The following is an example of initiative language on the effect of competing measures: “In the event that this Initiative and another measure addressing this topic appear on the same statewide ballot, the provisions of the other measure shall be deemed to conflict with this measure. In the event that this Initiative receives a greater number of affirmative votes than a measure deemed to conflict with it, the provisions of this Initiative shall prevail in their entirety, and the other measure shall be null and void.”

Effective Date

Does the initiative specify an effective or operative date? The effective date is when the measure is officially “on the books,” while the operative date is when the measure’s provisions are enforceable. Constitution Article II, Section 10(a) provides: “An initiative statute or referendum approved by a majority of votes cast thereon takes effect on the fifth day after the Secretary of State files the statement of the vote for the election at which the measure is voted on, but the measure may provide that it becomes operative after its effective date.”

The following is an example of initiative language on the effective date: “This Act shall take effect upon approval by the voters as provided in Article II, Sec. 10 of the California Constitution.” An example of additional language with different dates is the following: “The provisions of this Act shall apply in any action that has not been resolved by way of a final settlement, judgment, or arbitration award as of the effective date of this Act, provided that Section Two of the Act shall apply prospectively to cases filed 90 days or more after the Act takes effect.”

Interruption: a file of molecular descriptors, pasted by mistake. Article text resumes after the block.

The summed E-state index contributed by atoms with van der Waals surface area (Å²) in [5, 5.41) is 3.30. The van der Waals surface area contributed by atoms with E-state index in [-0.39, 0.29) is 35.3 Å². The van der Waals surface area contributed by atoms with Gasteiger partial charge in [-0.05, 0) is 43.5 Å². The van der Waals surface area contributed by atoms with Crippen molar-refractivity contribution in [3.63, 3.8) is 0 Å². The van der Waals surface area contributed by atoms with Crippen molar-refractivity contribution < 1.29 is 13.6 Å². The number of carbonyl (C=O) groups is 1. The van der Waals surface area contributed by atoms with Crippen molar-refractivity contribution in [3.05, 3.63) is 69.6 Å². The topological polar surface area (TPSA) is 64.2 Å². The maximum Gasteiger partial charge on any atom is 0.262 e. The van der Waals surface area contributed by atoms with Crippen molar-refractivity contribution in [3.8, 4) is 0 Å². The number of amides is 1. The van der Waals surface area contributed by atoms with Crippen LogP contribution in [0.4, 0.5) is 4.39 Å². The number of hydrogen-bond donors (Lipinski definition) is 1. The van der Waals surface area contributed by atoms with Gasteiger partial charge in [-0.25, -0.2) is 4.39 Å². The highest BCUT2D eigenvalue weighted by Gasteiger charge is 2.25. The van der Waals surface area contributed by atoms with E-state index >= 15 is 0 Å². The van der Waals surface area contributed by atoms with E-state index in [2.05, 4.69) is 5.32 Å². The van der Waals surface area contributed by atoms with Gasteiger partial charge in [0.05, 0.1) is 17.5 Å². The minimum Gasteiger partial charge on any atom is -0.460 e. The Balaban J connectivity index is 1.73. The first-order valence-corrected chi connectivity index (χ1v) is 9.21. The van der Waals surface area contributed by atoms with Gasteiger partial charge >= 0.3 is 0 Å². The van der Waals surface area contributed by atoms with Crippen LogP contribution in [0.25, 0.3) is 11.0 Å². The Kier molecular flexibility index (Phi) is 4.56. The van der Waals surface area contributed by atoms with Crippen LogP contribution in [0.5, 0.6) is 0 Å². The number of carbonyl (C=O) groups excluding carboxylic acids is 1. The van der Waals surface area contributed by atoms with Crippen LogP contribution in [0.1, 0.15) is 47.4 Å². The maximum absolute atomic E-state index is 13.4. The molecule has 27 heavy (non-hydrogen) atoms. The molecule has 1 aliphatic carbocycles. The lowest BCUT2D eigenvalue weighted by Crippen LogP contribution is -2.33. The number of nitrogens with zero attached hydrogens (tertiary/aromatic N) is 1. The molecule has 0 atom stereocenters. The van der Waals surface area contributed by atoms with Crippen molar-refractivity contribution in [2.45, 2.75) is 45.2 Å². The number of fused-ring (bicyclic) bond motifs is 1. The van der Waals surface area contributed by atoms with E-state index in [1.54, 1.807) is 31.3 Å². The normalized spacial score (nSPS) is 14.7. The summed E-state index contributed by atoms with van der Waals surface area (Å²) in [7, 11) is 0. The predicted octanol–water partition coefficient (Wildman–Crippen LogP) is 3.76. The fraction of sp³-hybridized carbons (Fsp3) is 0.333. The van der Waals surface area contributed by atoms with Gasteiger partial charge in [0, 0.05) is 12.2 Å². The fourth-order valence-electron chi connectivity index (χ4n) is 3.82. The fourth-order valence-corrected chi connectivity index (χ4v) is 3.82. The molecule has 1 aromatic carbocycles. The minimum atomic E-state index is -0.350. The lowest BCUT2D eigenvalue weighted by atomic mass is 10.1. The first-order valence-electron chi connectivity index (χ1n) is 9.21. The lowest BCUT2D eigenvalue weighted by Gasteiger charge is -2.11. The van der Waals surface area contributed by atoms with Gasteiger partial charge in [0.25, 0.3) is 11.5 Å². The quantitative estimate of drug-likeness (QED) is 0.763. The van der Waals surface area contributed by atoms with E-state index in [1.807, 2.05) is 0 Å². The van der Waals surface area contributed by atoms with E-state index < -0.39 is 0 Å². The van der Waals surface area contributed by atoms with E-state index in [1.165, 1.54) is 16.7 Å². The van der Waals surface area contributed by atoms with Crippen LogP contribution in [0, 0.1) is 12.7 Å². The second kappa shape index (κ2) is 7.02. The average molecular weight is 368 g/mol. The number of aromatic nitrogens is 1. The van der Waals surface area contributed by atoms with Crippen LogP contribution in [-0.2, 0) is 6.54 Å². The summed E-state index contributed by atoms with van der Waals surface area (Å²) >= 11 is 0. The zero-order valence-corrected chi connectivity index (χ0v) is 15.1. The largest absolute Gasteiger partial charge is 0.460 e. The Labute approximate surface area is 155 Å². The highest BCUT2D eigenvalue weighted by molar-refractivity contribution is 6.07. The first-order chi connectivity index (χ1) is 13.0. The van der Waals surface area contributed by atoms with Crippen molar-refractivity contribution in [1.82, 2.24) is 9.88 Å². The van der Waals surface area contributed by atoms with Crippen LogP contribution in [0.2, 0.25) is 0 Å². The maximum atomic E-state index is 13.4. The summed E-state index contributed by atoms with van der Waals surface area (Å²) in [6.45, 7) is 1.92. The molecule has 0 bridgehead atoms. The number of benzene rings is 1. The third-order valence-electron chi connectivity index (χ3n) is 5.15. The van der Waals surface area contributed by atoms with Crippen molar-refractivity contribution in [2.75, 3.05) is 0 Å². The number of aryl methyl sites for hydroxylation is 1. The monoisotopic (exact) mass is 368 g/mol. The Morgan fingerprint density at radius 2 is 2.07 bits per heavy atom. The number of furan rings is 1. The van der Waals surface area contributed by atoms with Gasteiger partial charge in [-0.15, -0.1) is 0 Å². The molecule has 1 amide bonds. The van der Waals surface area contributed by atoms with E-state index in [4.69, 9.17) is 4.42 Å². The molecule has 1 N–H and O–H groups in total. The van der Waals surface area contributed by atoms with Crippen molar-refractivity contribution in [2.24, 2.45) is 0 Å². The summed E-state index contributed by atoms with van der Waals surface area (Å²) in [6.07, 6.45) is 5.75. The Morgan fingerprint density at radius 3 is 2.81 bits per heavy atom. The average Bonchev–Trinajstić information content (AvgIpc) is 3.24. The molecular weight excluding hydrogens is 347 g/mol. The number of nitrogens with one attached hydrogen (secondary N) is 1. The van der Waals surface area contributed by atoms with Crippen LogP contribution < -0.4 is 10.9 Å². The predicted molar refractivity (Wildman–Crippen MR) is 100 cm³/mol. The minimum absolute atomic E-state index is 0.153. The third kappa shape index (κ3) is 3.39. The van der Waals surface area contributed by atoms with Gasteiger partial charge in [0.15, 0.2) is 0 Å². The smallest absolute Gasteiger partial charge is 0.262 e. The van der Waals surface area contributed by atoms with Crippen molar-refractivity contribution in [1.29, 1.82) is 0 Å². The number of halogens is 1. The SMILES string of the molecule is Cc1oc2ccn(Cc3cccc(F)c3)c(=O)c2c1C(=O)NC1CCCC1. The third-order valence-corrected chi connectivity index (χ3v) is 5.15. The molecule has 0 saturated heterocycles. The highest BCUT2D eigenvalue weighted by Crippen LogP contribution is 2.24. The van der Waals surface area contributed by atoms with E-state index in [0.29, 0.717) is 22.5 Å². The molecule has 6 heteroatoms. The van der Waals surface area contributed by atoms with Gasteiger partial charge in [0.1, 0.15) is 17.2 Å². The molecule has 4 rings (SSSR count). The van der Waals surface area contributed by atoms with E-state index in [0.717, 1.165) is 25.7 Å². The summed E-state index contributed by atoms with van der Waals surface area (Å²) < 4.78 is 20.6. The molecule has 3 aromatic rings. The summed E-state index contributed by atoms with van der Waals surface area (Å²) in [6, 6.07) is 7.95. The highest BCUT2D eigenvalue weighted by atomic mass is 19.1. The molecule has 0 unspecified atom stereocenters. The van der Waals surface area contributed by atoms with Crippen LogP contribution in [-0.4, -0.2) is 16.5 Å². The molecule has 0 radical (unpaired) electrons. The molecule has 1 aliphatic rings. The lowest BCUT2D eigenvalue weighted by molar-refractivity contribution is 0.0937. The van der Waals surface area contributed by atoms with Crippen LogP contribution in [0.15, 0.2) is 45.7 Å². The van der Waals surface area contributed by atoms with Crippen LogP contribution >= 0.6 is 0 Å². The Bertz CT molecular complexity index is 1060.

Construing the Measure

Does the initiative provide any rule for courts to follow in construing the initiative’s provisions? Occasionally an initiative measure provides specific guidance to the courts when interpreting the law’s provisions.

The following is an example of initiative language on the construing the measure: “This Initiative shall be liberally construed to effectuate its purposes.”

While initiatives do not have to contain all of these provisions, they have become more common and standard in ballot initiatives. Proponents should study the relevant law in each area and determine whether to include one or more of these provisions in their measure.

Chris Micheli

Chris Micheli is a lobbyist with Aprea & Micheli, as well as an Adjunct Professor of Law at the University of the Pacific McGeorge School of Law.